- Mergers: Oligopolistic firms perpetually balance competition against cooperation. One way to pursue cooperation is through merger--legally combining two separate firms into a single firm. Because oligopolistic industries have a small number of firms, the incentive to merge is quite high. Doing so then gives the resulting firm greater market control.
- Collusion: Another common method of cooperation is through collusion--two or more firms that secretly agree to control prices, production, or other aspects of the market. When done right, collusion means that the firms behave as if they are one firm, a monopoly. As such they can set a monopoly price, produce a monopoly quantity, and allocate resources as inefficiently as a monopoly. A formal method of collusion, usually found among international produces is a cartel.
Short-run production activity of an oligopolistic firm is often illustrated by a kinked-demand curve, such as the one presented in the exhibit to the right. A kinked-demand curve has two distinct segments with different elasticities that join to form a kink. The primary use of the kinked-demand curve is to explain price rigidity in oligopoly. The two segments are: (1) a relatively more elastic segment for price increases and (2) a relatively less elastic segment for price decreases. The relative elasticities of these two segments is directly based on the interdependent decision-making of oligopolistic firms.
The kink of the demand curve exists at the current quantity (Qo) and price (Po).
Each segment of the demand curve has its own marginal revenue segment. This actually means that the marginal revenue curve facing an oligopolistic firm, labeled MR in the exhibit, contains three distinct segments.
- Because competing firms ARE NOT likely to match the price increases of an oligopolistic firm, the firm is likely to loose customers and market share to the competition. Small price increases result in relatively large decreases in quantity demanded.
- However, because competing firms ARE likely to match the price decreases of an oligopolistic firm, the firm is unlikely to gain customers and market share from the competition. Large price decreases are needed to gain relatively small increases in quantity demanded.
The vertical segment is key to the analysis of short-run production by an oligopolistic firm. It means that the firm can equate marginal revenue with marginal cost, and thus maximize profit, even though marginal cost increases or decreases. If marginal cost increases a bit, the profit-maximizing price and quantity remain at Po and Qo. If marginal cost decreases a bit, the profit-maximizing price and quantity also remain at Po and Qo.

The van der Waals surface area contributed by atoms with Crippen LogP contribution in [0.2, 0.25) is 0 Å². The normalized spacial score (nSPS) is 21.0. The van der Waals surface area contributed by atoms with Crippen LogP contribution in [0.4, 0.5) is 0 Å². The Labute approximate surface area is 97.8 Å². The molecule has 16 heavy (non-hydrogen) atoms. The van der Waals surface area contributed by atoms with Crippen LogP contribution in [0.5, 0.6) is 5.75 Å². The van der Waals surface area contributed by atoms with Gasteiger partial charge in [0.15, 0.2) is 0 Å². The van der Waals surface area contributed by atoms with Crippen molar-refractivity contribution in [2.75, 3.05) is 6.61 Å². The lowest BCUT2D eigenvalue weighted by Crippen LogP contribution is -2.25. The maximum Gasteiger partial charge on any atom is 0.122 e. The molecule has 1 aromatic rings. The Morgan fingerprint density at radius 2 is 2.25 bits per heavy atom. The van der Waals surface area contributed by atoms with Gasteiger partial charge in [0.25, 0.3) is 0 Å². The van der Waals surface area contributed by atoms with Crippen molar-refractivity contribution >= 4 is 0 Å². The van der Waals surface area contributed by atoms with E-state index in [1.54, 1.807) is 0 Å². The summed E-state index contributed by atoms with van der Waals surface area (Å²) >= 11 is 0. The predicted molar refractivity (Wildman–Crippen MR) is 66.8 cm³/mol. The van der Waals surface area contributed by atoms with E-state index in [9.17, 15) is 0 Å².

- Top Segment: The flatter top portion of the marginal revenue corresponds to the more elastic demand generated by price increases.
- Bottom Segment: The steeper bottom portion of the marginal revenue corresponds to the less elastic demand generated by price decreases.
- Middle Segment: The vertical middle segment connecting the top and bottom segments that occurs at the output quantity Qo corresponds with the kink of the curve.
A technique often used to analyze interdependent behavior among oligopolistic firms is game theory. Game theory illustrates how the choices between two players affect the outcomes of a "game." This analysis illustrates two firms cooperating through collusion are better off than if they compete.
|Soft Drink Advertising
The exhibit to the right illustrates the alternative facing two oligopolistic firms, Juice-Up and OmniCola, as they ponder the prospects of advertising their products.
Game theory indicates that the best choice for OmniCola is to advertise, regardless of the choice made by Juice-Up. And Juice-Up faces EXACTLY the same choice. Regardless of the decision made by OmniCola, Juice-Up is wise to advertise.
- In the top left quadrant, if OmniCola and Juice-Up BOTH decide to advertise, then each receives $200 million in profit.
- However, in the lower right quadrant, if NEITHER OmniCola or Juice-Up decide to advertise, then each receives $250 million in profit. They receive more because they do not incur any advertising expense.
- Alternatively, as shown in the lower left quadrant, if OmniCola advertises but Juice-Up does not, then OmniCola receives $350 million in profit and Juice-Up receives only $100 in profit. OmniCola receives a big boost in profit because its advertising attracts customers away from Juice-Up.
- But, as shown in the top right quadrant, if Juice-Up advertises and OmniCola does not, then Juice-Up receives $350 million in profit and OmniCola receives only $100 in profit. Juice-Up receives a big boost in profit because its advertising attracts customers away from OmniCola.
The end result is that both firms decide to advertise. In so doing, they end up with less profit ($200 million each), than if they had colluded and jointly decided not to advertise ($250 million each).